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Chapter 7

Chapter 7 Summary

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Matthew Archibald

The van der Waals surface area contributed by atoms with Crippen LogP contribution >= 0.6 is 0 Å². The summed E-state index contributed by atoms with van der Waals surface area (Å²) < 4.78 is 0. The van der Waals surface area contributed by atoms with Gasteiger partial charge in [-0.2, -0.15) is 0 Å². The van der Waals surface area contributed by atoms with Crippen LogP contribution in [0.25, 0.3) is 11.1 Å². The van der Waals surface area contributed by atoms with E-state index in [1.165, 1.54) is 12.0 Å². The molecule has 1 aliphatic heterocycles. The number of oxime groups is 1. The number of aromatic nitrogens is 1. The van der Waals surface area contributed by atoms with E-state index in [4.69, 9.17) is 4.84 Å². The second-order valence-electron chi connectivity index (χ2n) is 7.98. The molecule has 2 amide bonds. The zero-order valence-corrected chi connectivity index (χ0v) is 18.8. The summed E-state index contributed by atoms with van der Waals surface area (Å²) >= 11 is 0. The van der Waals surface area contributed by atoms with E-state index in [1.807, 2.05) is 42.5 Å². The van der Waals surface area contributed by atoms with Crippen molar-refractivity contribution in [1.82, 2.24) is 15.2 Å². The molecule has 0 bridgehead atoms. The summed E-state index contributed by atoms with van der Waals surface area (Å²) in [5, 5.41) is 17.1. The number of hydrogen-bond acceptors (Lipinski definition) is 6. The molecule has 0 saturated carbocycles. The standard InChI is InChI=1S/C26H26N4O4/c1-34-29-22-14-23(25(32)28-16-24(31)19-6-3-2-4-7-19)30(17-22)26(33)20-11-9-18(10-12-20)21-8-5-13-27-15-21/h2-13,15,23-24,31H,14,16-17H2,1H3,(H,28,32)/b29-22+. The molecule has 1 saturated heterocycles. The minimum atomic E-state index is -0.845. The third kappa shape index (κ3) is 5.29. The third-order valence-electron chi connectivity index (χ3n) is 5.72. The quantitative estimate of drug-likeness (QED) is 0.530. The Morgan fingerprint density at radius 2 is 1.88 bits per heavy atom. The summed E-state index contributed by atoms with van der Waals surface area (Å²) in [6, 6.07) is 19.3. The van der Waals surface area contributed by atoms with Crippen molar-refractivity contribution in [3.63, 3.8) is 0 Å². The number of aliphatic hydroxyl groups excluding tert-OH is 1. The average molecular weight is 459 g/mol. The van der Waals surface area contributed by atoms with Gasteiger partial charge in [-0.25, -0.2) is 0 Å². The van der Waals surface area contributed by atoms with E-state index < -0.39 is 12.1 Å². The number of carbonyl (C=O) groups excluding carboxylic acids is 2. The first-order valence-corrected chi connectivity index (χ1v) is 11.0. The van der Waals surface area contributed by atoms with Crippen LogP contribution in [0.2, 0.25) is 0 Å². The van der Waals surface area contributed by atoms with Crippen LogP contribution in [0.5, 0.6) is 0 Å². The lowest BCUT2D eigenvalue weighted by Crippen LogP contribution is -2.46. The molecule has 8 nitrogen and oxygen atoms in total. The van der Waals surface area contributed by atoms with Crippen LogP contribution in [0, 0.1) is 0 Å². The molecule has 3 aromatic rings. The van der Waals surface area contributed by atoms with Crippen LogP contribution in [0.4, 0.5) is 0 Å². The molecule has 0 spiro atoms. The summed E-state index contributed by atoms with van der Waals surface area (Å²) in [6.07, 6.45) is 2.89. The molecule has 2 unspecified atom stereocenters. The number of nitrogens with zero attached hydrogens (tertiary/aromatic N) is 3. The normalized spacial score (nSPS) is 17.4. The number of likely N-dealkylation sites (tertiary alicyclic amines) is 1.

What Is Management? • management - the process of achieving effectively and efficiently organizational goals through people and other resources. • Managers can understand technology, adapt quickly to change, can skillfully motivate employees and realize the importance of satisfying customers. • Manager - the person responsible for supervising resources to achieve goals. Measuring Managerial Performance: • efficiency - the amount of resources incurred to produce goods and services (doing things right). • effectiveness - how well the organization is doing in meeting its goals (doing the right things) Levels Of Management • Top Management ◦ These people are in the head office where they deal with finance, consumer affairs, real estate, information technology, sales and operations. ◦ They make long-range plans for their organization such as introducing new products, purchasing companies or even enter a new geographical market. ◦ Examples: Chief Executive Officer, Chief Financial Officer, Executive vice-president Premier, Mayor. • Middle Management ◦ Middle managers focus their attention on specific operations, products or customer groups. They develop detailed plans and procedures to carry out the firm's strategic plans. ◦ They focus on the products to be sold and on the customers who will buy the products and lead to the profit growth the CEOs expect. ◦ They mainly are used to day-to-day operations unlike CEOS where they are able to come up with new ways to increase sales or solve companies problems. ◦ Examples: General Manager, Plant Manager, Branch Manager, Division Head, Director, Dean and etc. • Supervisory Management (First-Line) ◦ These managers assign specific jobs to nonmanagerial employees and assess their performance. ◦ They work directly with the employees who produce and sell the firm's goods and services. ◦ They carry out middle managers' plans by motivating workers to accomplish daily, weekly and monthly goals. ◦ Examples: Supervisors, section chiefs, team leaders, department chairperson, program manager. Skills Needed for Managerial Success • Technical ◦ These skills are required to understand how to use the equipment, tools and knowledge for a specific department. ◦ They are the most highly important for first-line managers. But, most managers start out as technical experts. ◦ Each high-level management is likely to have technical knowledge in one specific area. • Human ◦ Being able to communicate with, motivate and lead employees in order to complete assigned duties are needed. ◦ One must be able to interact with people inside and outside the organization. ◦ They must be able to know how to communicate through all medias of messaging such as e-mail, cellphones, pagers, faxes and text messaging. • Conceptual ◦ Conceptual skills allow a manager to see the organization as one piece and to understand how each part of the company interacts with other parts. ◦ The managers need to acquire, analyze and interpret information. ▪ They also sometimes have to use the information to develop long-range plans for the company. Managerial Functions • Henri Fayol was the first to describe the 4 managerial functions • Planning ◦ used to select goals and a course of action: ▪ 5 steps: ▪ establish goals ▪ Is there a gap? ▪ develop plan ▪ implement plan ▪ Assess ◦ the process of looking forward to future events and conditions and deciding on the courses of action for achieving organizational goals. ◦ Effective planning allows the ability to focus the company's vision, avoid costly mistakes and to take procession of opportunities. ◦ All plans need to be flexible and responsive to changes in the business environment. ◦ Planning for the future is important because global competition is growing, technology is expanding and firms bring new innovations to market faster. ▪ example: planning for succession for CEO and top-level managers positions. ◦ Planning ahead will allow companies to keep their title in the marketplace. • Organizing ◦ the process of blending human and material resources through a formal structure of tasks and authority: arranging work, dividing tasks among employees, and coordinating them to ensure plans are carried out and goals are met. ◦ Involves dividing work in manageable units that make sense. ◦ Organization would allow the companies to run more efficiently, cost- effectively or sustainably. ◦ Creates organizational structure ▪ a formal system of relationships. ▪ Example: functional vs geographic • Directing/Leading ◦ Managers articulate a vision/strategy of organization to guide and motivate employees to accomplish organizational goals. ◦ Must use: power, persuasion, communication and motivation. ◦ Tasks include: ▪ training ▪ setting up schedules ▪ assigning tasks ▪ monitoring progress ◦ The result: ▪ Employees work in harmony. ▪ Employees perform at a high level. ◦ Example: A manager wants to reduce the water usage. An manager would assign someone to install water-saving sinks, ask employees to bring their own water to work and direct the plumbers to reduce the water used to flush the toilet. ◦ Listening to employees also allow the managers to be able to easily control the employees and make them feel happier. Also, they can bring the firm into the right direction. • Controlling ◦ the function of assessing an organization's performance against it's goals ◦ evaluates how organization is doing in achieving goals. ◦ essential to assess outcomes ◦ Four basic steps of controlling: ▪ setting performance standards ▪ monitoring actual performance ▪ comparing actual performance with the standards ▪ making corrections if needed. ◦ Also allows managers to measure themselves in other 3 areas of directing, organizing and planning. Setting a Vision and Ethical Standards for the FIrm • Vision - the ability to perceive marketplace needs and what an organization must do to satisfy them. • All business start with a vision perceived by the founder. • The ethical standards in the vision of the company are important to a firm's long-term relationships with its customers, suppliers and the general public. ◦ Sometimes ethical standards are made to comply with industry or federal regulations, such as safety or quality standards. ◦ With recent unethical actions taken, many firms now take a closer look to the big compensation packages received by the CEOs and top executives due to the public demands. ◦ Salaries, bonuses and other benefits are now being reassessed. • The ethical tone can lead to good financial and non-financal rewards. ◦ It encourages employees to be more productive and stable workforce. ◦ Sometimes ethical choices, can lead to reduce income and job losses. ▪ Ex. Google left China because the government was searching for information on their people. They lost all the potential revenue and were the only ones that stood on the issue. Types Of Planning • Strategic ◦ Known as the process of deciding on the primary objectives of an organization and then taking action and setting aside resources to achieve those objectives. ◦ Mainly done by top executives in the company. • Tactical ◦ Tactical planning involves carrying out the activities set out in the strategic plans ◦ Tactical Plans guide the current and short-term activities required to carry out the overall strategies. ◦ Example. Staples develops EcoEasy and Sustainable Earth product lines to reach the overall strategy of being more environmentally responsible. • Operational ◦ Sets the detailed standards that help to carry out tactical plans such as choosing specific work targets and assigning employees and teams to carry out plans. ◦ Operational planning develops and carries out tactics in a specific functional area. • Contingency ◦ Planning cannot foresee every possibility. ◦ Contingency planning allows an firm to resume operations as quickly and as smoothly as possible after an chiris. And allows them to easily openly tell the public what happened. ◦ Contingency planning consist of two components: ▪ Continuing the Business ▪ Communicating to the public. ◦ Business contain contingency plans for events such as: ▪ a loss of data, breaches of security, product failures and natural disasters. ◦ Example Plan: When aircraft employees go on strike, make partnerships with other companies to handle flights and have on-ground staff ready to take their positions. The Planning at Different Organization Levels Primary Type Of Managerial Level Examples Planning Strategic Planning Top management Organizational objectives, fundamental strategies, long-term plans Tactical Planning Middle Management Quarterly and semi-annual plans, departmental policies and procedures. Operational Planning Supervisory Management